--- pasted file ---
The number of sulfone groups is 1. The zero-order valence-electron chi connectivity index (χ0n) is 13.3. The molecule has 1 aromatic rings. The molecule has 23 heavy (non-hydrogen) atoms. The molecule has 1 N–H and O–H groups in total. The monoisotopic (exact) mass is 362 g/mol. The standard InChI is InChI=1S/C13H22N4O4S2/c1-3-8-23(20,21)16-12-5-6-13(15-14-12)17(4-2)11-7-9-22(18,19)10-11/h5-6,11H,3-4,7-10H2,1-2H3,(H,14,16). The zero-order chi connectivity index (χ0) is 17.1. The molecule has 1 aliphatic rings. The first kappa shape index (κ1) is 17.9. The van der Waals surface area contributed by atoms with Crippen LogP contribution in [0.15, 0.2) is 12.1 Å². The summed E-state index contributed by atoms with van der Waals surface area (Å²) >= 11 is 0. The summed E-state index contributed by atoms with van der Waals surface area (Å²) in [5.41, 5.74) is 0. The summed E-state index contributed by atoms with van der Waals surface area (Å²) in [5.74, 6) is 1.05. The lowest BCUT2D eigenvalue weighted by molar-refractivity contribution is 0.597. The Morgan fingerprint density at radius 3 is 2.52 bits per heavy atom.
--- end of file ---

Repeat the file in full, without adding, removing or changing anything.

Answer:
The number of sulfone groups is 1. The zero-order valence-electron chi connectivity index (χ0n) is 13.3. The molecule has 1 aromatic rings. The molecule has 23 heavy (non-hydrogen) atoms. The molecule has 1 N–H and O–H groups in total. The monoisotopic (exact) mass is 362 g/mol. The standard InChI is InChI=1S/C13H22N4O4S2/c1-3-8-23(20,21)16-12-5-6-13(15-14-12)17(4-2)11-7-9-22(18,19)10-11/h5-6,11H,3-4,7-10H2,1-2H3,(H,14,16). The zero-order chi connectivity index (χ0) is 17.1. The molecule has 1 aliphatic rings. The first kappa shape index (κ1) is 17.9. The van der Waals surface area contributed by atoms with Crippen LogP contribution in [0.15, 0.2) is 12.1 Å². The summed E-state index contributed by atoms with van der Waals surface area (Å²) >= 11 is 0. The summed E-state index contributed by atoms with van der Waals surface area (Å²) in [5.41, 5.74) is 0. The summed E-state index contributed by atoms with van der Waals surface area (Å²) in [5.74, 6) is 1.05. The lowest BCUT2D eigenvalue weighted by molar-refractivity contribution is 0.597. The Morgan fingerprint density at radius 3 is 2.52 bits per heavy atom.